time management

A Creepy, but Useful, Time and Payment Tip (in Time for Halloween!)

Sometimes it’s really tough to be able to estimate exactly how long work with a client will take.

Especially in the early years of your practice, and in particular when a client contacts you asking you to do something you know is within your competency, but you’ve never done for a (paid) client before, it’s almost impossible to assign an accurate amount of time to the project in front of you. Without the accurate amount of time, you will probably quote a way-too-low price for the work.

I call it “scope creep” – and thus (just in time for Halloween!) here is your tip to make sure you get paid, even when the scope of your work “creeps” past your estimate.

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Use the Calendar for Your Marketing

This is October. It appears the world has turned PINK in the name of breast cancer… as if someone spilled a lifetime supply of Pepto Bismol and it coated the world.

The breast cancer PWB (powers that be) have done a remarkable job with this branding of pink and breast cancer since their first year of pink in 1985. All that PINK does an extraordinary job of raising awareness for breast cancer research and its fundraising.

And thus – October spells “breast cancer.”

So what does that have to do with your advocacy practice? 

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Ask and Track – a Simple Trick to Save Time or Money

You have a website. You are listed in multiple directories. Your Facebook page and Twitter feeds stay active. You spoke to the Rotary Club and your local Chamber of Commerce. You send an email newsletter once a month to your list of subscribers. And you blog your little fingers off every other week.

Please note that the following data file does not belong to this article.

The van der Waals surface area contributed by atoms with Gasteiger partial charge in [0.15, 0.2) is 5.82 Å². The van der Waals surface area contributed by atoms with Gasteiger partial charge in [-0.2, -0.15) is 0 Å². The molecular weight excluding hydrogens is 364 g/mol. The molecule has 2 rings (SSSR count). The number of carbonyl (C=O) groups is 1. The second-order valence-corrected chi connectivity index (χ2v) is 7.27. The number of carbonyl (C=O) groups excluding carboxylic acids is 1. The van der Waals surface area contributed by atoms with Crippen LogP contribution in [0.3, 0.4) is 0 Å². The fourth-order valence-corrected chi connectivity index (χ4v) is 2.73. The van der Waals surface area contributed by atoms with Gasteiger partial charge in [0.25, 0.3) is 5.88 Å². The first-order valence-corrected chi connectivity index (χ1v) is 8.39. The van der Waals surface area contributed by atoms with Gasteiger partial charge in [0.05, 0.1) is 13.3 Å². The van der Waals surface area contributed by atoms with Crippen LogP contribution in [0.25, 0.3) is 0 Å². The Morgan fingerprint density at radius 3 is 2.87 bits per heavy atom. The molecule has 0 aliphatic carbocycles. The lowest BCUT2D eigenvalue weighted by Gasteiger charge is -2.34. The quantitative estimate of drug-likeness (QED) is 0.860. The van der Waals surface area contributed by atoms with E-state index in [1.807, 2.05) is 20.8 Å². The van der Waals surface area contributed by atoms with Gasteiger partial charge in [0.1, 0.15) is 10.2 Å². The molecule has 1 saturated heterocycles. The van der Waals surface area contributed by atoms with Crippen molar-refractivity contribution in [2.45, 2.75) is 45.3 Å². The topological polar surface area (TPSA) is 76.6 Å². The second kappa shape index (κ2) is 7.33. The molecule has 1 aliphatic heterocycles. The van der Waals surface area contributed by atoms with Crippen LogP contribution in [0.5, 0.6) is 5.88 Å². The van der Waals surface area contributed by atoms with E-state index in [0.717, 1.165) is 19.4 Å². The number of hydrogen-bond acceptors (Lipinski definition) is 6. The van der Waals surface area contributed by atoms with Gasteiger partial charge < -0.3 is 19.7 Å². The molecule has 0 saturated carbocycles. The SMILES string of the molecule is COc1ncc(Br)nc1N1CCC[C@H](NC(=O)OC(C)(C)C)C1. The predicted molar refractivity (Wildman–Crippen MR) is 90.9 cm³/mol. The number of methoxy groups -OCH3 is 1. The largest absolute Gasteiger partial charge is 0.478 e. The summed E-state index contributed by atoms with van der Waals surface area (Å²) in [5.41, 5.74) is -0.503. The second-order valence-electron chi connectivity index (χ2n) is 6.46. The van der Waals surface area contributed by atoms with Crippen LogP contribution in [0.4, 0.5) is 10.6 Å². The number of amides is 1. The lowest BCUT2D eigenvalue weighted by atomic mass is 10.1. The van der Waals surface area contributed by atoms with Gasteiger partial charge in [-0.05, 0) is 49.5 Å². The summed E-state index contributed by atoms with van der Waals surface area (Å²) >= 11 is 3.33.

A good estimate of your marketing time spent might be 20 hours a month. A good estimate of your marketing costs might be an average of $200 a month.

It’s worth every penny and every minute because you stay busy with new and existing clients…. right?

Maybe not!  How do you know?

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The Third Question to Ask a Prospective Client

A few months ago we looked at the FIRST question to ask a prospective client.  That first question is actually a self-defense move; making sure you aren’t getting yourself into a problem with someone who has been advocate-hopping and avoiding payment.

Find that First Question to Ask a Prospective Client

The second question to ask them is their first name. Yes. Just their first name at first, so they won’t think you are trying to delve into their personal business, or their situation too far, before they are ready. Should the call progress and you know they’ll be comfortable sharing their last name, too, then it will be time to ask more.

And then – Question #3 – this is a question to help you too!  Asking this question, and getting an accurate-as-possible answer can help you save time, money, and frustration.

What’s that question?

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The Solution to the Paralysis of Analysis

Years ago, I wrote on the APHA Blog: Just Can’t Throw the Switch? The Analysis of Paralysis

Wow!  What a nerve I touched with the point — that sometimes we spend so much time worrying about what might happen if we attempt something big (like starting a new business) that we are too paralyzed to actually take the leap.

So let’s take a look at that leap…

Yes – it’s a biggie!  And while it’s not to be taken lightly, there are some truths that might help you take the leap.

First – let’s define it:

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